• Fold down is dumb. There are gonna be so many strikes with ground vehicles, small buildings. Airports are very busy places and some zero hour contract teenager is not going to look where he is going. Just saying.
    Swing forward. I've patented it already. Get in line Airbus and Boeing.

  • Well in that case Dj Aviation, before Airbus do anything they talk about it first. Plus when Airbus want to do something, they make sure that it is safe first before proceeding. Boeing can be doing the same thing, they don't care about saftey thats. Boeing for you..

  • If folding down was the best option then all or at least most naval aircraft would have them. Boeing have lots of experience with folding wingtips on F/A-18 hornets, which fold up. Folding down also limits the amount of wing you can fold.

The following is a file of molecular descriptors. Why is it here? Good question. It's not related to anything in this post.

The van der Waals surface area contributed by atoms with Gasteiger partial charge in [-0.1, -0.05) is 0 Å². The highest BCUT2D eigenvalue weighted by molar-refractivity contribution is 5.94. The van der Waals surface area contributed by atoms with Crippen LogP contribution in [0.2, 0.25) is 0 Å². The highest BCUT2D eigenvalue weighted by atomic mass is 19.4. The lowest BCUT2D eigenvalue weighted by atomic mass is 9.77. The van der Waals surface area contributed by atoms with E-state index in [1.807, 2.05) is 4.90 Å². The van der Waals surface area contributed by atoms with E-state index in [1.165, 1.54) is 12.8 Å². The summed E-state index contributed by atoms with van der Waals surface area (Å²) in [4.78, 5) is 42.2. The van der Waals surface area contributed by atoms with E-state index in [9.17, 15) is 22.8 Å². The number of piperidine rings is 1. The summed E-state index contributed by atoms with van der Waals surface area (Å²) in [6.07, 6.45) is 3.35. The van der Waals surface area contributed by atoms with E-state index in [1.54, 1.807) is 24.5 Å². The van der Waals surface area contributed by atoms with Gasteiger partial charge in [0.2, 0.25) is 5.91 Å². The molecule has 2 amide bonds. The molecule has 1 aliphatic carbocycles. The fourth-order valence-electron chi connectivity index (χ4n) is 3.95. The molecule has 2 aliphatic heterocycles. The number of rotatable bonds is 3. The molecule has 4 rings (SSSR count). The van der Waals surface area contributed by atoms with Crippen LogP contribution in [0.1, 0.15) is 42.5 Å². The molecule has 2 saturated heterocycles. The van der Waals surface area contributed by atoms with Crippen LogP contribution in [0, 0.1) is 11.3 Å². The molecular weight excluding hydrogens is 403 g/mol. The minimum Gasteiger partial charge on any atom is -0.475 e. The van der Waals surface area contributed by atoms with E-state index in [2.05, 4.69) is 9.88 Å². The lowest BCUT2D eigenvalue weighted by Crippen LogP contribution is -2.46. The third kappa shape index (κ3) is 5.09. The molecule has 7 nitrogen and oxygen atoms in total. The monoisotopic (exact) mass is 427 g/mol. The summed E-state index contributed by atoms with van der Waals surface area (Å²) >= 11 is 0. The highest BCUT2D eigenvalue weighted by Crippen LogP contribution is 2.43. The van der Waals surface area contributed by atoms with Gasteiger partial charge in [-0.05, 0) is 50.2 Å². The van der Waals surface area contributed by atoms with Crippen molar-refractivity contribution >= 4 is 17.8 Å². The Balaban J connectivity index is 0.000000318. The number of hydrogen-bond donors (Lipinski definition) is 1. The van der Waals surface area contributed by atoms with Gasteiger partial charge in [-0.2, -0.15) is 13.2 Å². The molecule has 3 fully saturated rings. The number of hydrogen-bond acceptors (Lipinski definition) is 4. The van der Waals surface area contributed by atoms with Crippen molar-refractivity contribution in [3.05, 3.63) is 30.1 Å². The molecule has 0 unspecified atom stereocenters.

• I do not understand the suggestion that downward folding wingtips would not require a locking mechanism. That’s nonsense. Surely most everyone has flown and watched a wing in flight – they flex. Picture what happens when an aircraft banks and you’ll release that an unsecured wingtip is just nuts.

  • I rather have locking mechanism to hold them up on the ground. Versus the potential for them to fall down during flight. Worded differently, a ground incident is better than an inflight emergency or crash.

  • Up, down, what does it matter…. just increase the landing fee  $$$$ and charge the passengers more for  ground provisions…. that's what will happen anyway,

  • As a USN pilot using wing folding daily, it is no big deal. Folding down limits the size of the fold section. This is being different for different sake not for practical future implementation to bigger and bigger aircraft. Airbus will shoot themselves in the foot.